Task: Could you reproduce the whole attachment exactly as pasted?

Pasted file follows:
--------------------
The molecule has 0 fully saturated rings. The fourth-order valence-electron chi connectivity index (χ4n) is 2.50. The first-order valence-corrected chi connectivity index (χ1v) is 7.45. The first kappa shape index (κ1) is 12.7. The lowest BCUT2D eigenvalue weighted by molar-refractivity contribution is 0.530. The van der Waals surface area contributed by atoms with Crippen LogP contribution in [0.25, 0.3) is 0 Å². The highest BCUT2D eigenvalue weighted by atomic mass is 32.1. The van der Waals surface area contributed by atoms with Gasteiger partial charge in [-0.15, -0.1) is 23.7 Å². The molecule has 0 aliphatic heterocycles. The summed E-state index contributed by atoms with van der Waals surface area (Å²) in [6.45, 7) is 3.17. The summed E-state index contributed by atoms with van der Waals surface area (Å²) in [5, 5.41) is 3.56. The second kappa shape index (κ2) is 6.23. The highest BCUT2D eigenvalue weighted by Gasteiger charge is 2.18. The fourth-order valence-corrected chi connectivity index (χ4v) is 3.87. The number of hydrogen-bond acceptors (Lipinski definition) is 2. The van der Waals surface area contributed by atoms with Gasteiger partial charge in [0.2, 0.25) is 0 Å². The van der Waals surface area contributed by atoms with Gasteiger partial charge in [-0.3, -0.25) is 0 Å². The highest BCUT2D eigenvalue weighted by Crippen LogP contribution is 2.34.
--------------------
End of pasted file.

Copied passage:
The molecule has 0 fully saturated rings. The fourth-order valence-electron chi connectivity index (χ4n) is 2.50. The first-order valence-corrected chi connectivity index (χ1v) is 7.45. The first kappa shape index (κ1) is 12.7. The lowest BCUT2D eigenvalue weighted by molar-refractivity contribution is 0.530. The van der Waals surface area contributed by atoms with Crippen LogP contribution in [0.25, 0.3) is 0 Å². The highest BCUT2D eigenvalue weighted by atomic mass is 32.1. The van der Waals surface area contributed by atoms with Gasteiger partial charge in [-0.15, -0.1) is 23.7 Å². The molecule has 0 aliphatic heterocycles. The summed E-state index contributed by atoms with van der Waals surface area (Å²) in [6.45, 7) is 3.17. The summed E-state index contributed by atoms with van der Waals surface area (Å²) in [5, 5.41) is 3.56. The second kappa shape index (κ2) is 6.23. The highest BCUT2D eigenvalue weighted by Gasteiger charge is 2.18. The fourth-order valence-corrected chi connectivity index (χ4v) is 3.87. The number of hydrogen-bond acceptors (Lipinski definition) is 2. The van der Waals surface area contributed by atoms with Gasteiger partial charge in [0.2, 0.25) is 0 Å². The van der Waals surface area contributed by atoms with Gasteiger partial charge in [-0.3, -0.25) is 0 Å². The highest BCUT2D eigenvalue weighted by Crippen LogP contribution is 2.34.